Where to from here?

Several stakeholders offered advice to pharmacists who are unhappy with their experience practising the profession.

Kristin Michaels encouraged pharmacists who are interested in moving to the hospital sector to join SHPA and take advantage of educational opportunities.

“In a practical sense, hospital pharmacy dispensary jobs are a common transfer point, as are some hospital pharmacy roles in the private sector,” she suggested.

Lynne McLennan suggested that disillusioned pharmacists “not throw the baby out with the bathwater: look around the find a good employer that values your skills”.

And Chris Freeman suggested pharmacists “Demonstrate your value”.

“Describe the contribution you make in the care you provide to your patients and in turn the contribution you make to your employer.

“And follow your passion. You are more productive and more successful in roles which excite and fulfil you. This may involve taking a risk, it may require you to research a new role, and it may involve stepping-stones to get there. But they are career challenges usually worth taking.”

Several entities approached by the AJP for this article declined to comment, including the Pharmacy Guild of Australia and Chemist Warehouse.

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6 Comments

  1. kay dunkley
    08/05/2021

    This is a very well researched article Megan. Thank you for your work.

  2. James O'Loughlin
    09/05/2021

    Great investigative work Megan. For what it’s worth my brother left pharmacy to do medicine when I was still in pharmacy school. He told me how bad things were but I decided to finish my degree anyways.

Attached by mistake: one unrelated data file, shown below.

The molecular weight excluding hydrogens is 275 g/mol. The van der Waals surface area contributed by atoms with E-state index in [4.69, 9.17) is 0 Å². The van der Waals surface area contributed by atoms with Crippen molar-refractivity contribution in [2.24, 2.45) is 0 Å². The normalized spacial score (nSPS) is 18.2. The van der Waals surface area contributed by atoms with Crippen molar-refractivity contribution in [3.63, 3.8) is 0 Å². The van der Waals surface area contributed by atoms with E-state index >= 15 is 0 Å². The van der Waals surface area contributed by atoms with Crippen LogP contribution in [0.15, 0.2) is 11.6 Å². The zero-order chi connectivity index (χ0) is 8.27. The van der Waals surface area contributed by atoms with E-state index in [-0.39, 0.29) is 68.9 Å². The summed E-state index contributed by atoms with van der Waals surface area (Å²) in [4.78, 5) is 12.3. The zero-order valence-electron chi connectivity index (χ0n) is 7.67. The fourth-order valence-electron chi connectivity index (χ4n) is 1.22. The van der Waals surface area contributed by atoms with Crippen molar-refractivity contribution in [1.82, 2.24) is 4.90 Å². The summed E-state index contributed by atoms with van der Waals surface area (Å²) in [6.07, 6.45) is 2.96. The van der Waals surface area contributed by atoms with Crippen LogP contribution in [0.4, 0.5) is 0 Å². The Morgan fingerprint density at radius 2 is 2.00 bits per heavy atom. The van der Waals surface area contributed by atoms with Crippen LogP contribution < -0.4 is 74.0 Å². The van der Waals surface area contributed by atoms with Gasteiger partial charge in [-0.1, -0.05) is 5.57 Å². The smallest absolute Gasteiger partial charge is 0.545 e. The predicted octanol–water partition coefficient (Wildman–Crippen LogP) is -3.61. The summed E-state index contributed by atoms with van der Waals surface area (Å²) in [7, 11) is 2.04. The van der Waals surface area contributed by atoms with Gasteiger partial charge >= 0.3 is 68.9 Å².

5 years on, I wholeheartedly regret my decision. I’m now back at uni to study engineering after being used and abused by so many owners and store managers. This decision was definitely not easy but this article has put my mind at ease. It’s pretty clear there is no will or strategy to fix the issue from any professional body.

    I just hope early career pharmacists are reading this article and are not wasting their youth in this profession. It’s much easier to change careers in your 20s than 30s or 40s. Find what you are passionate outside of pharmacy and pursue it. Every day wasted in the community pharmacy is a wasted salary in a much better paying and fulfilling job.

  3. Red Pill
    09/05/2021

    I realised I was being taken for a ride when I realised our patients were paying the same wage to their house keepers that I was getting.

    $34/hr!

    My employer would boast about how all their pharmacists are paid above award, etc

    I enrolled in a new degree that same year and quit my full time role.